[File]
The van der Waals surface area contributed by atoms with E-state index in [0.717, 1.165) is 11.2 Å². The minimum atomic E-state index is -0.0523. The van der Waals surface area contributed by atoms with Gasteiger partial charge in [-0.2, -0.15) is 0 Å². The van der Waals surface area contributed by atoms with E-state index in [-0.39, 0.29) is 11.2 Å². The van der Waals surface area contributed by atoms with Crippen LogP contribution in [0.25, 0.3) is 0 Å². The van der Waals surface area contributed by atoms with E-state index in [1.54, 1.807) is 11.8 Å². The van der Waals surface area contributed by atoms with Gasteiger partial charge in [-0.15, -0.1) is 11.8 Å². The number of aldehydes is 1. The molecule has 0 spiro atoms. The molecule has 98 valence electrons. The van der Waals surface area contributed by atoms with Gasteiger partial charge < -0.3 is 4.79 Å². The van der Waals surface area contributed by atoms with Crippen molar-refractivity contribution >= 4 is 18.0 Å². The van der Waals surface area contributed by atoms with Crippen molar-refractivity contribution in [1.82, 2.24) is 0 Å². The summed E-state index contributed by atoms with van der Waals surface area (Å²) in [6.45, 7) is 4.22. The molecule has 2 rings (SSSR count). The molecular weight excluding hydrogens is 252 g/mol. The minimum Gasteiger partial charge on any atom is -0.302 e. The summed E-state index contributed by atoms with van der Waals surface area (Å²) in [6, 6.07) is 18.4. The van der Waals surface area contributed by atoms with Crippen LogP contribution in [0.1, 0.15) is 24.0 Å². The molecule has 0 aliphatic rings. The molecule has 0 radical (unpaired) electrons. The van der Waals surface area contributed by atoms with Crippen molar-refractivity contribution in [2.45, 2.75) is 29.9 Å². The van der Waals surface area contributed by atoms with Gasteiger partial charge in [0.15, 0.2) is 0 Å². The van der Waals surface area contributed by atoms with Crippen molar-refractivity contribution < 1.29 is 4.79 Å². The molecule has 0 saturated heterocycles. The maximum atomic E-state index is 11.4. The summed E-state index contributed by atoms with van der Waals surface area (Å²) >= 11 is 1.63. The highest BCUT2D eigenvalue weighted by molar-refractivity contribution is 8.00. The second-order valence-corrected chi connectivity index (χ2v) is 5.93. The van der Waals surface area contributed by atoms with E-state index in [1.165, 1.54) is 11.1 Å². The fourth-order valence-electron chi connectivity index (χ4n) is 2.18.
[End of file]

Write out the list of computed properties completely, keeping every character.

The van der Waals surface area contributed by atoms with E-state index in [0.717, 1.165) is 11.2 Å². The minimum atomic E-state index is -0.0523. The van der Waals surface area contributed by atoms with Gasteiger partial charge in [-0.2, -0.15) is 0 Å². The van der Waals surface area contributed by atoms with E-state index in [-0.39, 0.29) is 11.2 Å². The van der Waals surface area contributed by atoms with Crippen LogP contribution in [0.25, 0.3) is 0 Å². The van der Waals surface area contributed by atoms with E-state index in [1.54, 1.807) is 11.8 Å². The van der Waals surface area contributed by atoms with Gasteiger partial charge in [-0.15, -0.1) is 11.8 Å². The number of aldehydes is 1. The molecule has 0 spiro atoms. The molecule has 98 valence electrons. The van der Waals surface area contributed by atoms with Gasteiger partial charge < -0.3 is 4.79 Å². The van der Waals surface area contributed by atoms with Crippen molar-refractivity contribution >= 4 is 18.0 Å². The van der Waals surface area contributed by atoms with Crippen molar-refractivity contribution in [1.82, 2.24) is 0 Å². The summed E-state index contributed by atoms with van der Waals surface area (Å²) in [6.45, 7) is 4.22. The molecule has 2 rings (SSSR count). The molecular weight excluding hydrogens is 252 g/mol. The minimum Gasteiger partial charge on any atom is -0.302 e. The summed E-state index contributed by atoms with van der Waals surface area (Å²) in [6, 6.07) is 18.4. The van der Waals surface area contributed by atoms with Crippen LogP contribution in [0.1, 0.15) is 24.0 Å². The molecule has 0 aliphatic rings. The molecule has 0 radical (unpaired) electrons. The van der Waals surface area contributed by atoms with Crippen molar-refractivity contribution in [2.45, 2.75) is 29.9 Å². The van der Waals surface area contributed by atoms with Gasteiger partial charge in [0.15, 0.2) is 0 Å². The van der Waals surface area contributed by atoms with Crippen molar-refractivity contribution < 1.29 is 4.79 Å². The molecule has 0 saturated heterocycles. The maximum atomic E-state index is 11.4. The summed E-state index contributed by atoms with van der Waals surface area (Å²) >= 11 is 1.63. The highest BCUT2D eigenvalue weighted by molar-refractivity contribution is 8.00. The second-order valence-corrected chi connectivity index (χ2v) is 5.93. The van der Waals surface area contributed by atoms with E-state index in [1.165, 1.54) is 11.1 Å². The fourth-order valence-electron chi connectivity index (χ4n) is 2.18.